Debating the first debate
Campaigns assess candidates' performances
CORAL GABLES, Florida (CNN) -- Pundits, pollsters and political operatives worked furiously to answer one question after the first debate between President Bush and Sen. John Kerry -- who won?
Much of the 90-minute debate on international policy issues focused on the war in Iraq and the war on terror. But the candidates also fielded questions on nuclear proliferation -- particularly in Iran and North Korea --and the situation in Darfur, Sudan, which both men agreed was genocide. (Key points of the debate; Transcripts of the debate questions and answers)
In a CNN/USA Today/Gallup survey of 615 registered voters who watched the debate, most said Kerry did the better job and almost half said the debate made them think more favorably of Kerry. (Special Report: America Votes, 2004, the debates)
By narrow margins, Bush came out better on believability, likeability and toughness. But there was virtually no change among those polled on which candidate would handle Iraq better or make a better commander-in-chief. (America Votes 2004: Pundits' Scorecard)
The poll does not statistically represent the views of all Americans, because it only questioned people who watched the debate -- a group that is often more partisan than the general public.(Poll: Kerry tops Bush in debate)
It is also unclear how much impact the debates would have. In a CNN/USA Today/Gallup poll released Monday, 18 percent of registered voters said the debates would make a difference. (How to read poll results)
White House Communications Director Dan Bartlett dismissed the snapshot poll as just that, a snapshot, and said Friday that Bush laid out his record, as well as his strategy and resolve to win the war on terror.
"Again last night we heard a very conflicted Senator Kerry who talked about mistakes and trying to say his decisions, his inconsistencies on Iraq were actually consistent, which is hard to believe," Bartlett said. "But also that someone who is so conflicted is going to have a difficult time convincing the American people that he has a strategy to win in Iraq."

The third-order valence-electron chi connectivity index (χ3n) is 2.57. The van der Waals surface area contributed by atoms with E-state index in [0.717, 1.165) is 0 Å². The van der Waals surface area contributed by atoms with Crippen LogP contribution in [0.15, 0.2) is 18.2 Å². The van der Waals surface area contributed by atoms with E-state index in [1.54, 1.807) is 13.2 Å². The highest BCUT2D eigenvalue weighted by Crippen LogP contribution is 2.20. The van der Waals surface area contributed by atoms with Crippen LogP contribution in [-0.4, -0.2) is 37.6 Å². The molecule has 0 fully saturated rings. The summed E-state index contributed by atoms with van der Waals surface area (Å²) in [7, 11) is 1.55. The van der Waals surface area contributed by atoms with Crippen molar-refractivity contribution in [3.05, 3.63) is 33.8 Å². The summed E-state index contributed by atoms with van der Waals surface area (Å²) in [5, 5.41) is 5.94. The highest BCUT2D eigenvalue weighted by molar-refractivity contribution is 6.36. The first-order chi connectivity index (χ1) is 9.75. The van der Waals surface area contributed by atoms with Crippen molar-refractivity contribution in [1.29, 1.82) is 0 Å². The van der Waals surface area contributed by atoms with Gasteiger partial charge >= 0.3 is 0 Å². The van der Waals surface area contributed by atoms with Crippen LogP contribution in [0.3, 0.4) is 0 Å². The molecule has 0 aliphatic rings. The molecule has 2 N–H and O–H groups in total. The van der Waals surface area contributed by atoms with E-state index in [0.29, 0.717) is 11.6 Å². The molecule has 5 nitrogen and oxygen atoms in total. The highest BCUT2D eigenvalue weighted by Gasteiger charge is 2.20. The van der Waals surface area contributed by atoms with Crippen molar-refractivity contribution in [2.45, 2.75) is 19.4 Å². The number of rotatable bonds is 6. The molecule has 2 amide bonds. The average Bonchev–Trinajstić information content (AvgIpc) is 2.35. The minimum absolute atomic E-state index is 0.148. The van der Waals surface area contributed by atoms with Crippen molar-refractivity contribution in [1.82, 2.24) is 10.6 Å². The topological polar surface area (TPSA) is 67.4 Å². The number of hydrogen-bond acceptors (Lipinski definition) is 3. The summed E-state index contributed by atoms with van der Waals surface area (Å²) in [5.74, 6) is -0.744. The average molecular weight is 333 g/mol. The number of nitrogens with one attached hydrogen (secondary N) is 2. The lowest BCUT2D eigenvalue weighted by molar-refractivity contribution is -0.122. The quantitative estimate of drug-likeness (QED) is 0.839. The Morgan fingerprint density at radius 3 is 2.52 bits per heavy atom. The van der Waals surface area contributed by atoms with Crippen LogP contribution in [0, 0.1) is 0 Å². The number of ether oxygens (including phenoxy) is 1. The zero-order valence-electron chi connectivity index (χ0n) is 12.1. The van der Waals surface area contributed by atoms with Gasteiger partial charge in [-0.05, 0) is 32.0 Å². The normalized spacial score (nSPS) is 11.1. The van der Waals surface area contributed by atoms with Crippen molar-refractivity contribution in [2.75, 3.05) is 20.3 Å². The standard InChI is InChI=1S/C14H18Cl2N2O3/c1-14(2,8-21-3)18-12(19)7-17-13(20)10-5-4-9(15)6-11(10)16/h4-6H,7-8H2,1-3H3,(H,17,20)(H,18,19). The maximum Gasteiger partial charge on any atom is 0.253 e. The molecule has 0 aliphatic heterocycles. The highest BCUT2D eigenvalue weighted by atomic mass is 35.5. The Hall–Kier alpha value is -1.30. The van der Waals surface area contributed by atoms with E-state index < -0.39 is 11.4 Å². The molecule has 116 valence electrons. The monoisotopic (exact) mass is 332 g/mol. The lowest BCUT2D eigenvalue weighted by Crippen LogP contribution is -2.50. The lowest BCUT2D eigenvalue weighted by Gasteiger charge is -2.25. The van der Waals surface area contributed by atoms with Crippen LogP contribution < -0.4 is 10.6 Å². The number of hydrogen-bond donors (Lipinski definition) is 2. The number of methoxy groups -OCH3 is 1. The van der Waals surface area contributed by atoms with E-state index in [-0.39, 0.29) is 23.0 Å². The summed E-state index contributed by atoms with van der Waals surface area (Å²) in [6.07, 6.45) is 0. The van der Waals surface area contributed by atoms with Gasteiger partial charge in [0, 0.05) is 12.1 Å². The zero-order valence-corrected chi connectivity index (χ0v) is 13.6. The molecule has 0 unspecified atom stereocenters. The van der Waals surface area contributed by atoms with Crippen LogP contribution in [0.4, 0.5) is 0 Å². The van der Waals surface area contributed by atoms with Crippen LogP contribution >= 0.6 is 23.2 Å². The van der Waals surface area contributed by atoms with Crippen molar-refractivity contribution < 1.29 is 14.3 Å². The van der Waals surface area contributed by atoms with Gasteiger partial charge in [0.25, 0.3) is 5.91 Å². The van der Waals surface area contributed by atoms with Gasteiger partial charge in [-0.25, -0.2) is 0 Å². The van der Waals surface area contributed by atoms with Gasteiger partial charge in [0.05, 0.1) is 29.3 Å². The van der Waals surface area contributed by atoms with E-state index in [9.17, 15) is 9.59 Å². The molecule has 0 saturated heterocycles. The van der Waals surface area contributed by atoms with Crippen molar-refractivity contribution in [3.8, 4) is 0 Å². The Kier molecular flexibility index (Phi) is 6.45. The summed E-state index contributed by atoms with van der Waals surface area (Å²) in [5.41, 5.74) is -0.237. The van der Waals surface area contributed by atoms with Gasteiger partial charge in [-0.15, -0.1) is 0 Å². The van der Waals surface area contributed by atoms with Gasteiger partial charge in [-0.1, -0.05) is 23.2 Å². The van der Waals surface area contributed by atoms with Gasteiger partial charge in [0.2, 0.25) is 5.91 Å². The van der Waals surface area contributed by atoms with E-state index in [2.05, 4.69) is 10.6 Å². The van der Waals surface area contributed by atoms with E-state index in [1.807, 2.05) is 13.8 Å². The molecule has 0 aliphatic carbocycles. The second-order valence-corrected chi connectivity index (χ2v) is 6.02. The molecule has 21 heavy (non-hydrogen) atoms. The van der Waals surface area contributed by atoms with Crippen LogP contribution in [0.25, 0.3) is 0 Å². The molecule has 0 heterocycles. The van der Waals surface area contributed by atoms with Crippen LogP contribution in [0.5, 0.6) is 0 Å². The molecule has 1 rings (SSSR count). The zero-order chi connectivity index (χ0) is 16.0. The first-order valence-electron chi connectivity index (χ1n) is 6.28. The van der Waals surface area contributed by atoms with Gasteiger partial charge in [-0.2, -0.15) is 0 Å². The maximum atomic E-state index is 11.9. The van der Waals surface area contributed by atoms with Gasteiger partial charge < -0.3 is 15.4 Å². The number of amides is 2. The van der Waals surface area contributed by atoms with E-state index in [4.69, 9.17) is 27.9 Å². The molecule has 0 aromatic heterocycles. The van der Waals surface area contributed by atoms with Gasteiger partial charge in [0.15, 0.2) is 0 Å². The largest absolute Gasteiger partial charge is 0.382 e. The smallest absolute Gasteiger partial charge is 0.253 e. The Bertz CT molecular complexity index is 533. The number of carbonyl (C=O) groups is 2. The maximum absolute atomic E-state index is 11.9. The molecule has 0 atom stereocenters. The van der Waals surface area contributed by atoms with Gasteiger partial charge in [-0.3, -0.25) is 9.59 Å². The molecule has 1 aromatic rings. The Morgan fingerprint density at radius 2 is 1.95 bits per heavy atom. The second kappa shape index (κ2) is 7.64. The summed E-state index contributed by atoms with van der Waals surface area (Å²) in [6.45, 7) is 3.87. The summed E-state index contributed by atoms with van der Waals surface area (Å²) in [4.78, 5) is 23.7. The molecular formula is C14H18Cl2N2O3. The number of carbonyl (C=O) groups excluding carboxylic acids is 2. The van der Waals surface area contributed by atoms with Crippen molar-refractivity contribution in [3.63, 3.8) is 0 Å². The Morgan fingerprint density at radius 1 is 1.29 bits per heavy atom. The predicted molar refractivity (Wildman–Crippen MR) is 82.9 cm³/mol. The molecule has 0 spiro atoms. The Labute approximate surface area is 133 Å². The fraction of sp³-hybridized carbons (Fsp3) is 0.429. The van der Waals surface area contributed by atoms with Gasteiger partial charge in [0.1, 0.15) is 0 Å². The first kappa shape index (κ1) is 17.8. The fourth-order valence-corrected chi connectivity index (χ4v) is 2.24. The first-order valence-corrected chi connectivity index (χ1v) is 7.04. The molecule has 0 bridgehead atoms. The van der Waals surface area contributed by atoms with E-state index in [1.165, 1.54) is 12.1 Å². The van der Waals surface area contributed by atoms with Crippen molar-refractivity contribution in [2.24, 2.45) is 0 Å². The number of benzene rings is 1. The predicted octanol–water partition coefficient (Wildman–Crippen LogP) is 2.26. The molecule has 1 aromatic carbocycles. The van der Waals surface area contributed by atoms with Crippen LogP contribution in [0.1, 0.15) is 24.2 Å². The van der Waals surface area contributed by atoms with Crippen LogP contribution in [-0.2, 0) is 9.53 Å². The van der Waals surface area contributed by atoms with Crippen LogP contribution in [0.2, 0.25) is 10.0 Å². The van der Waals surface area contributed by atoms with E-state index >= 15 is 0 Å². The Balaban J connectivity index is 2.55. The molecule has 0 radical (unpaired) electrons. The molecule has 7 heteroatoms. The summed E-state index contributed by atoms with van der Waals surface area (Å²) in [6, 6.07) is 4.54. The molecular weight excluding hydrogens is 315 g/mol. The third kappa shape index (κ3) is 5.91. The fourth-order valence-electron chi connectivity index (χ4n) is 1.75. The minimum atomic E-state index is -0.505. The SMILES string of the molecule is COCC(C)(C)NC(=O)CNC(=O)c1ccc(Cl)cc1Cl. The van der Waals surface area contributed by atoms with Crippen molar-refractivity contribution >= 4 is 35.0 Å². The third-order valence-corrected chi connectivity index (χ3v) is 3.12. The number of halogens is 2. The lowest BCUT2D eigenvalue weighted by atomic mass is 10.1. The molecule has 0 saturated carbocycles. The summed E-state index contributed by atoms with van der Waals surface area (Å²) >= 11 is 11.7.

Sen. John Edwards told CNN's "American Morning" on Friday that his running mate showed the contrast between his policies and Bush's.
"I think what we saw in John Kerry last night was a strength of conviction, a vision that we want to see in the president of the United States," Edwards said. "I think he looked and sounded like a commander-in-chief. to be honest with you, I think the American people saw the John Kerry that I know. This man is ready to keep this country safe. He is ready to finish the job and be successful in Iraq."
After the debate, reaction from Bush and Kerry supporters was quick, and fairly predictable.
Advisers to both campaigns said their opponents missed an important opportunity.
"Senator Kerry had one bar to meet coming into this debate and that is he had to establish some type of credibility on the issue of Iraq," Bush adviser Karen Hughes said. "Not only did he fail to do that, but he further undermined his own credibility."
Kerry spokesman Mike McCurry said that "President Bush had an opportunity tonight to say, 'Look ... things aren't going very well in Iraq and we did make some miscalculations and misjudgments there,' but he is so stubbornly arrogant -- he just sticks with that same formula that he has in talking about the war on Iraq that just defies the reality that we all see on the ground."
Sen. John McCain (R- Arizona), who is a Bush supporter but also a friend of John Kerry, said it was a good debate.
"I thought that John Kerry did a good job style-wise. I think that the president was very convincing in his conviction that what he has done is right, what he will do is correct," McCain said on "Larry King Live."
David Gergen, a former adviser to presidents Nixon, Ford, Reagan and Clinton, said that Thursday's stakes were very high for Kerry.
"It seemed to me ... coming into this debate that John Kerry was in a position that if they'd lost this debate the ball game was basically over," Gergen said. "I don't think he was a clear winner. I don't think there was a clear winner tonight. But I do think he got back in the game. It could make for a tighter race."